Review Detail4.0 1
This is a beautyful story about everyday struggles in Africa. Although it mainly focuses on the horrors of child soldiers, you also glimpse African views of thing such as the AIDS epidemic, African beliefs and lifestyles, poverty, and lack of resources (such as cattle, medicine, and education).
Chanda, the main character, is summoned to her family's farm. She has ben outcased for years, due to her families belif in a cure that her mother set when breaking off her arranged marrage to marry Chanda's father. Now, with Chanda's mother dead, her dying grandparents want to give Chanda and her siblings their blessing...or so it seems. However, the real reason they have brought her to them is to guilt her into an arranged marrage with her neghbors, a marrage that will benifit everyone they say...everyone but Chanda. Chanda knows her families neghbors, be women are bruised and cut when the men return home drunk each day...and little Pacho dosen't beat his fathers grave out of love.
But when Chanda refuses to marry Nelson, nobody understands. To them, she has brought the curse alive again. This curse brings the rebel army to Tiro, killing its adults and staling the children. Despite- or maybe because of- her families hatred of her, Chanda knows she has to rescue the children. But Chanda's no tracker, she's a city girl...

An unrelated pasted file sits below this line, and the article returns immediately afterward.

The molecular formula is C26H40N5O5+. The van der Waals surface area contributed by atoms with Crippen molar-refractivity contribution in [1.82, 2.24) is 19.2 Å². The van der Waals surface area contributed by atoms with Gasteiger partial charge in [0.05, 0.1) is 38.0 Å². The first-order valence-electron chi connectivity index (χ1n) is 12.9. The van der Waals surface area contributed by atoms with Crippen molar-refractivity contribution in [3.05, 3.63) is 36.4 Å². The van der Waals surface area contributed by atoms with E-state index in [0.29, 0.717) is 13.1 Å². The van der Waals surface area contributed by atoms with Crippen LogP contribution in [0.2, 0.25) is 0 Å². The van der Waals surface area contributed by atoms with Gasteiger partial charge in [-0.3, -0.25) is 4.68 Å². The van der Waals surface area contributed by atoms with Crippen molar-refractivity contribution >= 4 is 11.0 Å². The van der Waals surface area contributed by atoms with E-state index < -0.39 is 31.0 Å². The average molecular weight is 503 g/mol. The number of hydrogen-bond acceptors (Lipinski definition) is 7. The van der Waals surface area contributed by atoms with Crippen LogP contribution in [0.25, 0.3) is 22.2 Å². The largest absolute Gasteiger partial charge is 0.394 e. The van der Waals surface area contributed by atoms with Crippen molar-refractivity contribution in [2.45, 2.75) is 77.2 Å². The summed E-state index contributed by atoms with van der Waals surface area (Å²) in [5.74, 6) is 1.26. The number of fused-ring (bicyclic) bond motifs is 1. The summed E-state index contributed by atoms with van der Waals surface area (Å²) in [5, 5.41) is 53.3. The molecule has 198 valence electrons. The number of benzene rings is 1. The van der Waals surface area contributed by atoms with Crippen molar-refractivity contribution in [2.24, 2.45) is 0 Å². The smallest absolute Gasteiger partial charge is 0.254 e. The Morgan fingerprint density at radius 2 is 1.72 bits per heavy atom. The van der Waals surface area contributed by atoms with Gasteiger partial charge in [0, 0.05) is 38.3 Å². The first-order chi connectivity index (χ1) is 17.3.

A suspenseful and powerful novel you won't be able to put down, "Chanda's Wars" will keep you hanging until the end.
"I believe in the power of the ancestors. They speak to me. I always try to do what they say. But sometimes, I thinl what they say, and what I hear, are two different things. I think, sometimes, I've heard what I wanted to hear. I'm old now. Soon, I'll join the ancestors. When that time comes, I'll ask them what they really wanted me to do, and I'll ask myself why I didn't listen more carefully." (Chanda's grandmother giving her blessing to Chanda before she attempts to rescue her siblings)